3. Tightly tense the muscles in your face by squeezing your eyes shut and tightening your lips.
  4. Hold this for 5-10 seconds.
  5. Now, release the tension from your face, allowing it to relax. Notice how relaxed they feel.
  6. Move down your body slowly and repeat this process with each group of muscles, one at a time:
    • Neck
    • Shoulders
    • Chest
    • Arms
    • Hands
    • Back
    • Abdomen
    • Hips/Buttocks
    • Thighs
    • Lower Legs
    • Feet
    • Toes

Try this a couple of times and notice what a difference it makes in your day. Bookmark this page and revisit whenever you feel tense. 

*The information presented in this post can be found in Being Empowered for a Healthy Heart: A personal guide to taking control of your health while living with chronic conditions, by Phoebe Chi, MD, MPH.

Phoebe Chi, MD
Phoebe Chi, MD

As a physician educator and the managing editor of Health + Inspiration, Dr. Chi aims to inspire, inform, and empower the reader community. She is the author of Being Empowered for a Healthy Heart: A personal guide to taking control of your health while living with chronic conditions, a poetry-infused health guide, and founder of Pendants for a Cause, a nonprofit organization with the purpose of raising funds to fight illness, provide care, and bring awareness to medically vulnerable populations around the world.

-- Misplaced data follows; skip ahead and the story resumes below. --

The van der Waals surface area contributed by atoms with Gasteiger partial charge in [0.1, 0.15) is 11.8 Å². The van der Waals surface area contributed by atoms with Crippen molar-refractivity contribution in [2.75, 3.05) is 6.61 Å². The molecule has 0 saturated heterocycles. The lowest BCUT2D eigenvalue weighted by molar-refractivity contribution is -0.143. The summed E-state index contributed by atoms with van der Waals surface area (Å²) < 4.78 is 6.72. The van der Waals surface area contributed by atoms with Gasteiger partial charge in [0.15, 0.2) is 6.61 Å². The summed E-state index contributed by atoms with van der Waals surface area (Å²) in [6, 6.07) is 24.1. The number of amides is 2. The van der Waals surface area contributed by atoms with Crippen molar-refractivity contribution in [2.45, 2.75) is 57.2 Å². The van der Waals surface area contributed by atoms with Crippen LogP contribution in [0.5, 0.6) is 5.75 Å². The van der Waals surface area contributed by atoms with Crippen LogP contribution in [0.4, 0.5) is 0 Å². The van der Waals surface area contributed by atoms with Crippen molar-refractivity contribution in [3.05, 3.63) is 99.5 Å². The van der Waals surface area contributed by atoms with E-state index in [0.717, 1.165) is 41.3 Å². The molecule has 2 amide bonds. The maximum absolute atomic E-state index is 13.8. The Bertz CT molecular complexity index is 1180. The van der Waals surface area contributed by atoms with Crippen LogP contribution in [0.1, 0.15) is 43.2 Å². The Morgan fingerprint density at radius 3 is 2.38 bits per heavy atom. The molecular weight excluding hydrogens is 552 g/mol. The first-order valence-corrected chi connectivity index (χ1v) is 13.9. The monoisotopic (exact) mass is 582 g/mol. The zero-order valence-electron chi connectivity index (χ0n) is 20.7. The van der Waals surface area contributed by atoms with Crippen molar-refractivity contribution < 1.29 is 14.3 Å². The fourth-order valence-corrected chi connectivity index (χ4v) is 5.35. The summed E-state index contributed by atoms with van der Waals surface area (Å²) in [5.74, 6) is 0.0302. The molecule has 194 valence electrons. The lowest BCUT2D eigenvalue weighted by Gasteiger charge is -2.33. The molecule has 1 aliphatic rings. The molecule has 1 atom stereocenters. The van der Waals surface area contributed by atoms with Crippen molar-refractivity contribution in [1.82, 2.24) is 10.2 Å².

Pendants for a Cause Charity Jewelry

28 replies »

  1. Really enjoyed the article and think children should learn different kinds of relaxation techniques in school! It’s so important in this fast developing world! 🙏🙏🙏

  2. Hi Puppydoc. Always been so laid back I can fall asleep standing up! Thank you for calling by so nice to hear from you again hope all is well. Thank you for liking “Taylor!” Be Safe #TheFoureyedPoet.

  3. I absolutely love these techniques! I began doing them about a year or so ago for anxiety and they have helped tremendously. It’s always great to be reminded of just how powerful a few minutes of relaxation can be. Awesome post! 😃

  4. I am trying to learn to live with PTSI without meds (which leave me feeling like a zombie). In time, I will most definitely be incorporating these techniques in the daily course of action. Thank you so much.

  5. Semi-Tantric yoga breathing techniques – usually at full recline with hands folded over solar plexus – which helps monitor both inhalation and exhalation and gives them something to do while I count – taking in a slowly measured full inhale by nasal passage until the chest cavity fills and pushes up the belly with a diaphragmic distension (is that a term?) during a long)ish) four count. Hold breath for another four count and then rapidly exhale via the mouth, sometimes adding a slight push to the plexus to help expel all air, hold another four count, then breath again. Repeat repeatedly (although sometimes I extend the counts – in, hold – and out – by increments to as many as 15 counts. A great stress reliever and substitute nap/sleep. Been doing that off-and-on since the late 1960s. I will swipe our Stress Management postingts and share.